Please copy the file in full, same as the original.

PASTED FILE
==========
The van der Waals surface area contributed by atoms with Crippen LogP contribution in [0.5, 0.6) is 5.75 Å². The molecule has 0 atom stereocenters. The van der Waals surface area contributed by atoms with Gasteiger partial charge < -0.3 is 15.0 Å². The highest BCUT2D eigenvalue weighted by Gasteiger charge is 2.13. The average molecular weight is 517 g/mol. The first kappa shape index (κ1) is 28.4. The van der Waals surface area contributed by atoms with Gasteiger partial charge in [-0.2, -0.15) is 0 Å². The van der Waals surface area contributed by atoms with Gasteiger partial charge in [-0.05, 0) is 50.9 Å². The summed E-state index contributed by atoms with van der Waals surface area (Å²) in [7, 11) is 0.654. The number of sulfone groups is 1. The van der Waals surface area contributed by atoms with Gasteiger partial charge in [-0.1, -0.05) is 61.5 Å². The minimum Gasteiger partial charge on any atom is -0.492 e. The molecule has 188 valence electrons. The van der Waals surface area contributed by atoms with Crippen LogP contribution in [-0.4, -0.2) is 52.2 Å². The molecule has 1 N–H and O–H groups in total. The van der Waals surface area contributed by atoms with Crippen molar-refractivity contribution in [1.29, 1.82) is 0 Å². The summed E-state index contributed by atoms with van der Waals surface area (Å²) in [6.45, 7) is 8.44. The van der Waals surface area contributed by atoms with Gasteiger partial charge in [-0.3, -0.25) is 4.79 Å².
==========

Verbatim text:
The van der Waals surface area contributed by atoms with Crippen LogP contribution in [0.5, 0.6) is 5.75 Å². The molecule has 0 atom stereocenters. The van der Waals surface area contributed by atoms with Gasteiger partial charge < -0.3 is 15.0 Å². The highest BCUT2D eigenvalue weighted by Gasteiger charge is 2.13. The average molecular weight is 517 g/mol. The first kappa shape index (κ1) is 28.4. The van der Waals surface area contributed by atoms with Gasteiger partial charge in [-0.2, -0.15) is 0 Å². The van der Waals surface area contributed by atoms with Gasteiger partial charge in [-0.05, 0) is 50.9 Å². The summed E-state index contributed by atoms with van der Waals surface area (Å²) in [7, 11) is 0.654. The number of sulfone groups is 1. The van der Waals surface area contributed by atoms with Gasteiger partial charge in [-0.1, -0.05) is 61.5 Å². The minimum Gasteiger partial charge on any atom is -0.492 e. The molecule has 188 valence electrons. The van der Waals surface area contributed by atoms with Crippen LogP contribution in [-0.4, -0.2) is 52.2 Å². The molecule has 1 N–H and O–H groups in total. The van der Waals surface area contributed by atoms with Crippen molar-refractivity contribution in [1.29, 1.82) is 0 Å². The summed E-state index contributed by atoms with van der Waals surface area (Å²) in [6.45, 7) is 8.44. The van der Waals surface area contributed by atoms with Gasteiger partial charge in [-0.3, -0.25) is 4.79 Å².